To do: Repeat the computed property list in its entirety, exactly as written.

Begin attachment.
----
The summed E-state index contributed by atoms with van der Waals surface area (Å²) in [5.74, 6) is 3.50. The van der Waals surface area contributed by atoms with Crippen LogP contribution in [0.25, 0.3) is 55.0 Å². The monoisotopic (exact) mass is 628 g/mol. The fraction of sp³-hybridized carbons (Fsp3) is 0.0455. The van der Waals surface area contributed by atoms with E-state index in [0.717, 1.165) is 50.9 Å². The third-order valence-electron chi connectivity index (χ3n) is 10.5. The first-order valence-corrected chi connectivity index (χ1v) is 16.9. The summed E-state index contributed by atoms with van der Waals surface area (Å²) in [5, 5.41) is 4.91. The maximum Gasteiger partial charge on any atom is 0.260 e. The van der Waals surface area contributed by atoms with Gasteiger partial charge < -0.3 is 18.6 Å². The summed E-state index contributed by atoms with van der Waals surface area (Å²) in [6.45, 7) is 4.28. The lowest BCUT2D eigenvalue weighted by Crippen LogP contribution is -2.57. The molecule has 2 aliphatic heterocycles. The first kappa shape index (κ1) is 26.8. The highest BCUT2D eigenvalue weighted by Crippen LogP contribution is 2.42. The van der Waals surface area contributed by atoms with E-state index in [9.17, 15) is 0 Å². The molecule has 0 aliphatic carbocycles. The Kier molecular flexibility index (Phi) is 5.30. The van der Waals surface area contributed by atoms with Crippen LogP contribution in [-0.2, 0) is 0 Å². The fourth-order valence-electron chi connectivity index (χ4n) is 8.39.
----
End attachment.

The summed E-state index contributed by atoms with van der Waals surface area (Å²) in [5.74, 6) is 3.50. The van der Waals surface area contributed by atoms with Crippen LogP contribution in [0.25, 0.3) is 55.0 Å². The monoisotopic (exact) mass is 628 g/mol. The fraction of sp³-hybridized carbons (Fsp3) is 0.0455. The van der Waals surface area contributed by atoms with E-state index in [0.717, 1.165) is 50.9 Å². The third-order valence-electron chi connectivity index (χ3n) is 10.5. The first-order valence-corrected chi connectivity index (χ1v) is 16.9. The summed E-state index contributed by atoms with van der Waals surface area (Å²) in [5, 5.41) is 4.91. The maximum Gasteiger partial charge on any atom is 0.260 e. The van der Waals surface area contributed by atoms with Gasteiger partial charge < -0.3 is 18.6 Å². The summed E-state index contributed by atoms with van der Waals surface area (Å²) in [6.45, 7) is 4.28. The lowest BCUT2D eigenvalue weighted by Crippen LogP contribution is -2.57. The molecule has 2 aliphatic heterocycles. The first kappa shape index (κ1) is 26.8. The highest BCUT2D eigenvalue weighted by Crippen LogP contribution is 2.42. The van der Waals surface area contributed by atoms with E-state index in [9.17, 15) is 0 Å². The molecule has 0 aliphatic carbocycles. The Kier molecular flexibility index (Phi) is 5.30. The van der Waals surface area contributed by atoms with Crippen LogP contribution in [-0.2, 0) is 0 Å². The fourth-order valence-electron chi connectivity index (χ4n) is 8.39.